Part 1: Acknowledgements
I should like to acknowledge and thank some individuals and institutions who have enabled the original research which this Walter Greenwood web/blog site draws on. Firstly, I would like to thank Anthony Cond of Liverpool University Press, who, in 2006, commissioned me to write the first book on Walter Greenwood’s famous work Love on the Dole. I had already published on the novel, once in an article in 1992 (one of my first publications), and again in a book chapter in 2006, so Anthony did not quite create my interest in Walter Greenwood, but he did create the opportunity for me to explore it to a much higher level (and generously and foresightedly published a book which, in the end, differed somewhat from his original plans). I remain very pleased with the support I received from Liverpool University Press and the beautifully designed book which resulted in 2018. See Home
I would also like to thank the Humanities Research Centre at Sheffield Hallam University and the colleagues within the Centre for in various ways supporting elements of my research over three decades. Then I would like to thank the University of Salford Library and Archives for enabling my frequent visits between 2006 and 2017 to the Walter Greenwood Collection, which they preserve, and especially the Archivist at the time, Ian Johnston (his successor, Alexandra Mitchell, continues to enable my continuing research on the life and writing of Greenwood). I would also like to thank colleagues in the Sheffield Hallam University Library for much and varied assistance over the years, especially in locating and borrowing rare resources. Equally, I should acknowledge the excellence of a national treasure – the British Library National Newspaper Archive (see British Library Newspaper Archive). I acknowledge in individual articles my specific uses of its resources, but would like here to say what a superb database it is: its range of newspapers is wonderful, the annual subscription is superb value, and its search engine is user-friendly and effective. I would like to acknowledge and thank two institutions who have have consistently helped the site to maintain high standards of visual accuracy and education: the National Portrait Gallery, London, and the Mary Evans Picture Library / Illustrated London News Ltd. Both have through a variety of licences made the use of key images possible. I would like finally to thank two community research groups for sustaining and adding to my interest in, enjoyment, and knowledge of popular fiction, culture, and social history in the first half of the twentieth century. These are The Reading 1900-1950 Reading Group (see https://reading19001950.wordpress.com/ ) and the Reading Sheffield Group (see https://www.readingsheffield.co.uk/).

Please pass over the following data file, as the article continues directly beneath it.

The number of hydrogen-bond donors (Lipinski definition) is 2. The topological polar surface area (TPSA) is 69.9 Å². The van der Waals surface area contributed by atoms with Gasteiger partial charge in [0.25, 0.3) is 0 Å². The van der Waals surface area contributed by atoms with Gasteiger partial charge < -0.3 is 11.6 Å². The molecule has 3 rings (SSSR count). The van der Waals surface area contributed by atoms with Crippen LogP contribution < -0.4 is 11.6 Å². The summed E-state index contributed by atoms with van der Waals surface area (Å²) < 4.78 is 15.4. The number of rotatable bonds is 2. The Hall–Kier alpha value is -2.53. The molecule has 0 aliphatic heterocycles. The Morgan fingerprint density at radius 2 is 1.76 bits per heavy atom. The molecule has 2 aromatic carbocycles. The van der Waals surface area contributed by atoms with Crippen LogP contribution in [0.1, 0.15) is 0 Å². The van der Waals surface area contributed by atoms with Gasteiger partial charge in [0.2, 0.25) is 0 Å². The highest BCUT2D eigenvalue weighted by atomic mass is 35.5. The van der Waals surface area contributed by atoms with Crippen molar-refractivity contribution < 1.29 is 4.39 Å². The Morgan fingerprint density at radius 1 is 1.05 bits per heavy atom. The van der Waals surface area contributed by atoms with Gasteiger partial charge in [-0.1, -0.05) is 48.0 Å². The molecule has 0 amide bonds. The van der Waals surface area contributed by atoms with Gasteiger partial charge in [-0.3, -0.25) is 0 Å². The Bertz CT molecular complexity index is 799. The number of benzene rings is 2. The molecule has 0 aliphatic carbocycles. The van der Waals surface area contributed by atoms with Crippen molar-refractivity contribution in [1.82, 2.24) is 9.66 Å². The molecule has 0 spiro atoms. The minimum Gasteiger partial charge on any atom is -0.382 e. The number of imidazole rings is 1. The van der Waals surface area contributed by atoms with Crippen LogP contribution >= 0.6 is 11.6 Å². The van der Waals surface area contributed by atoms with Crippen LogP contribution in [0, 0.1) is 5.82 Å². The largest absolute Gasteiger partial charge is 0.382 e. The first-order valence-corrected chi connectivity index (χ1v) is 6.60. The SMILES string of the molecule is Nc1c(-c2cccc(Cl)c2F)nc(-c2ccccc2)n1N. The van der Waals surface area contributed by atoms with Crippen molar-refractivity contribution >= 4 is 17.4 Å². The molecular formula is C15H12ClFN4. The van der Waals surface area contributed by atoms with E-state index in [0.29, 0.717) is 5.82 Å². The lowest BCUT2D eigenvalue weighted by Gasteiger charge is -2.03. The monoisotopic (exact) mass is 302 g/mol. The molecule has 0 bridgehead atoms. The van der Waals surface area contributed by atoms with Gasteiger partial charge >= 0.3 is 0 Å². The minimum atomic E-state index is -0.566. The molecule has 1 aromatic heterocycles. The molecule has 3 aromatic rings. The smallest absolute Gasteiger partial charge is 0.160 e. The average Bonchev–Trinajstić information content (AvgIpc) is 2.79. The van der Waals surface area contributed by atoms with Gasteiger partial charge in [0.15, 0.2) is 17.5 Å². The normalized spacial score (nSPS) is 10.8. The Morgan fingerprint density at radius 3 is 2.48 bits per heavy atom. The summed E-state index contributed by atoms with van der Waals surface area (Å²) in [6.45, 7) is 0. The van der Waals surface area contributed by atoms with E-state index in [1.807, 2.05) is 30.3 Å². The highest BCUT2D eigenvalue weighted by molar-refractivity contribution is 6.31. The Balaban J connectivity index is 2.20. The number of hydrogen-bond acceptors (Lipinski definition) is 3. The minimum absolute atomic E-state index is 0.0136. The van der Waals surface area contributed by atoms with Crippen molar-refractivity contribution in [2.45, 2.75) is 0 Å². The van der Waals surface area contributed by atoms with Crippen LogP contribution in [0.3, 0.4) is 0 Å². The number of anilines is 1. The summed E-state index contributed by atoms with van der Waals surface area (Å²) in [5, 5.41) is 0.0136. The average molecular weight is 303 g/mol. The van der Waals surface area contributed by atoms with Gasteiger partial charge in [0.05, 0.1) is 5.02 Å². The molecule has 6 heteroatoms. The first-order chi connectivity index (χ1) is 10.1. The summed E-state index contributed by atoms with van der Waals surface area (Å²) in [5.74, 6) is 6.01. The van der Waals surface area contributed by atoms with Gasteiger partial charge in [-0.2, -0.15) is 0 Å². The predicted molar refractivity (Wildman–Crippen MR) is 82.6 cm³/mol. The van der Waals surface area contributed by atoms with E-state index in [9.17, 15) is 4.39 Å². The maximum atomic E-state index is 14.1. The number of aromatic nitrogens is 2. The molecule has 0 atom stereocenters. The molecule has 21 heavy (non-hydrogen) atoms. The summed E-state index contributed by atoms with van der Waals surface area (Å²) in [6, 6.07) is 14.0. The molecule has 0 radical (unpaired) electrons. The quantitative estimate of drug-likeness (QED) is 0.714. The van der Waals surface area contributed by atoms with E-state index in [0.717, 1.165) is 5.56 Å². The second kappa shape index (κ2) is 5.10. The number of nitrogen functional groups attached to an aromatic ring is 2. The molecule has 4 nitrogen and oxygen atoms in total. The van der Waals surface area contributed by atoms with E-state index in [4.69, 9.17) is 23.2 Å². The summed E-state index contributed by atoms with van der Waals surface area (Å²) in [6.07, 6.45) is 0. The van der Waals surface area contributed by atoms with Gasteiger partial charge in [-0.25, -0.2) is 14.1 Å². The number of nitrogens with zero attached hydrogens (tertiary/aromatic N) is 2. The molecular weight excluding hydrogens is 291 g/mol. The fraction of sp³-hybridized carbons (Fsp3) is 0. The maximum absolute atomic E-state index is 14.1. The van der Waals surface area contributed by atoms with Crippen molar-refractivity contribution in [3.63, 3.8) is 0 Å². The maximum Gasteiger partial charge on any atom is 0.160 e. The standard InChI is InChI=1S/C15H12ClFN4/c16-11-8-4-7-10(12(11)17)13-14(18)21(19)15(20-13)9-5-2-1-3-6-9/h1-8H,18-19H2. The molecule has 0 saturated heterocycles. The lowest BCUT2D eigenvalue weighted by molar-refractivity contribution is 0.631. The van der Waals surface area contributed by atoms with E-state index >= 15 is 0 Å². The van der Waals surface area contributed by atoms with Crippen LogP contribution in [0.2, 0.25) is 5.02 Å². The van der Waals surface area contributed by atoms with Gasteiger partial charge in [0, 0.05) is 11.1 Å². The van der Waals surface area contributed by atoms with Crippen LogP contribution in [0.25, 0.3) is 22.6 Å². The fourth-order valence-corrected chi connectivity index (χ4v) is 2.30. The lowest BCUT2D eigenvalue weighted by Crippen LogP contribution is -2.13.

Part 2: Referencing System